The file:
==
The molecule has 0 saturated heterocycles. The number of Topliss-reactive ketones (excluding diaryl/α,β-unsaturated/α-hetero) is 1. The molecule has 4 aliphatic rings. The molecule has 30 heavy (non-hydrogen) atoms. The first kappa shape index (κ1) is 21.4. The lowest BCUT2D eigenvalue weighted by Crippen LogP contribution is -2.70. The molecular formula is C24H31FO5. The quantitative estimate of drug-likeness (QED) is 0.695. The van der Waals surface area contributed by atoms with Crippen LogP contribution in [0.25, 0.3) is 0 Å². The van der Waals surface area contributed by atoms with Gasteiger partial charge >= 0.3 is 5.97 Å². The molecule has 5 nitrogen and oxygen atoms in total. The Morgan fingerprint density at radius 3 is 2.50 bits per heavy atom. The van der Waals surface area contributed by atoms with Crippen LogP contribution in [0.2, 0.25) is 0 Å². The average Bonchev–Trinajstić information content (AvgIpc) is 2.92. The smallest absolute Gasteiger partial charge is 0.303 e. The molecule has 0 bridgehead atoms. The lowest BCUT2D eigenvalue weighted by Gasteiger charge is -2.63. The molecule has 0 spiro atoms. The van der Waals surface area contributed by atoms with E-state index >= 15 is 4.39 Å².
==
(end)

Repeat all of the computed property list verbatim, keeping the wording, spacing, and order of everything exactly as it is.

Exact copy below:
The molecule has 0 saturated heterocycles. The number of Topliss-reactive ketones (excluding diaryl/α,β-unsaturated/α-hetero) is 1. The molecule has 4 aliphatic rings. The molecule has 30 heavy (non-hydrogen) atoms. The first kappa shape index (κ1) is 21.4. The lowest BCUT2D eigenvalue weighted by Crippen LogP contribution is -2.70. The molecular formula is C24H31FO5. The quantitative estimate of drug-likeness (QED) is 0.695. The van der Waals surface area contributed by atoms with Crippen LogP contribution in [0.25, 0.3) is 0 Å². The van der Waals surface area contributed by atoms with Gasteiger partial charge >= 0.3 is 5.97 Å². The molecule has 5 nitrogen and oxygen atoms in total. The Morgan fingerprint density at radius 3 is 2.50 bits per heavy atom. The van der Waals surface area contributed by atoms with Crippen LogP contribution in [0.2, 0.25) is 0 Å². The average Bonchev–Trinajstić information content (AvgIpc) is 2.92. The smallest absolute Gasteiger partial charge is 0.303 e. The molecule has 0 bridgehead atoms. The lowest BCUT2D eigenvalue weighted by Gasteiger charge is -2.63. The molecule has 0 spiro atoms. The van der Waals surface area contributed by atoms with E-state index >= 15 is 4.39 Å².